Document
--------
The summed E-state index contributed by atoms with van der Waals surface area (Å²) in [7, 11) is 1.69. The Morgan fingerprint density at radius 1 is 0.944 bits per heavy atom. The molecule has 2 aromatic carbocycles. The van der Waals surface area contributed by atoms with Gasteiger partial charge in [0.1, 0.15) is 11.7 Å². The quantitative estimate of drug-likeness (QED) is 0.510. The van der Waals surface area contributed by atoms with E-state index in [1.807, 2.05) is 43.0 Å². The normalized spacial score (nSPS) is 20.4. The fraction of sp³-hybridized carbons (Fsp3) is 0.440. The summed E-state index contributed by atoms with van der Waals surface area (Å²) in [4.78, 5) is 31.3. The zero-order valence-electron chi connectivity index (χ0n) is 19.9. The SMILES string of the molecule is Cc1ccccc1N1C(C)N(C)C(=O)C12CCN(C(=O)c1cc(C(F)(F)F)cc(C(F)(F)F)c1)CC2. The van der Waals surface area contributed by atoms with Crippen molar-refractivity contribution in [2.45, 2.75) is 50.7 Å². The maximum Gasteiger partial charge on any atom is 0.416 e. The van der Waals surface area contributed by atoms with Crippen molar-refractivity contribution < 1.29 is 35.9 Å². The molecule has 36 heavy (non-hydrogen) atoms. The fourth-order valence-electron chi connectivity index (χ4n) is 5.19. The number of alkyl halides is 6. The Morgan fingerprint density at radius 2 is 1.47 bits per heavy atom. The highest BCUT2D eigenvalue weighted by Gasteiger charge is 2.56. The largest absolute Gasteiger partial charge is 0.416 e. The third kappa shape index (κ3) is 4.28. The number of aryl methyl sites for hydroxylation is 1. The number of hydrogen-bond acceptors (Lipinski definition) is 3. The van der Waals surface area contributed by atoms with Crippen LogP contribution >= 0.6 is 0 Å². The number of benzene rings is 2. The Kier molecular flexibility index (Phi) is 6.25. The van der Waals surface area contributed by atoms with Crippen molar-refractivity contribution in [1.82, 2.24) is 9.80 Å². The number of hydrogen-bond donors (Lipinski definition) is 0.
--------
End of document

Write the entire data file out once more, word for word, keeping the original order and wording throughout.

The summed E-state index contributed by atoms with van der Waals surface area (Å²) in [7, 11) is 1.69. The Morgan fingerprint density at radius 1 is 0.944 bits per heavy atom. The molecule has 2 aromatic carbocycles. The van der Waals surface area contributed by atoms with Gasteiger partial charge in [0.1, 0.15) is 11.7 Å². The quantitative estimate of drug-likeness (QED) is 0.510. The van der Waals surface area contributed by atoms with E-state index in [1.807, 2.05) is 43.0 Å². The normalized spacial score (nSPS) is 20.4. The fraction of sp³-hybridized carbons (Fsp3) is 0.440. The summed E-state index contributed by atoms with van der Waals surface area (Å²) in [4.78, 5) is 31.3. The zero-order valence-electron chi connectivity index (χ0n) is 19.9. The SMILES string of the molecule is Cc1ccccc1N1C(C)N(C)C(=O)C12CCN(C(=O)c1cc(C(F)(F)F)cc(C(F)(F)F)c1)CC2. The van der Waals surface area contributed by atoms with Crippen molar-refractivity contribution in [2.45, 2.75) is 50.7 Å². The maximum Gasteiger partial charge on any atom is 0.416 e. The van der Waals surface area contributed by atoms with Crippen molar-refractivity contribution < 1.29 is 35.9 Å². The molecule has 36 heavy (non-hydrogen) atoms. The fourth-order valence-electron chi connectivity index (χ4n) is 5.19. The number of alkyl halides is 6. The Morgan fingerprint density at radius 2 is 1.47 bits per heavy atom. The highest BCUT2D eigenvalue weighted by Gasteiger charge is 2.56. The largest absolute Gasteiger partial charge is 0.416 e. The third kappa shape index (κ3) is 4.28. The number of aryl methyl sites for hydroxylation is 1. The number of hydrogen-bond acceptors (Lipinski definition) is 3. The van der Waals surface area contributed by atoms with Crippen LogP contribution >= 0.6 is 0 Å². The number of benzene rings is 2. The Kier molecular flexibility index (Phi) is 6.25. The van der Waals surface area contributed by atoms with Crippen molar-refractivity contribution in [1.82, 2.24) is 9.80 Å². The number of hydrogen-bond donors (Lipinski definition) is 0.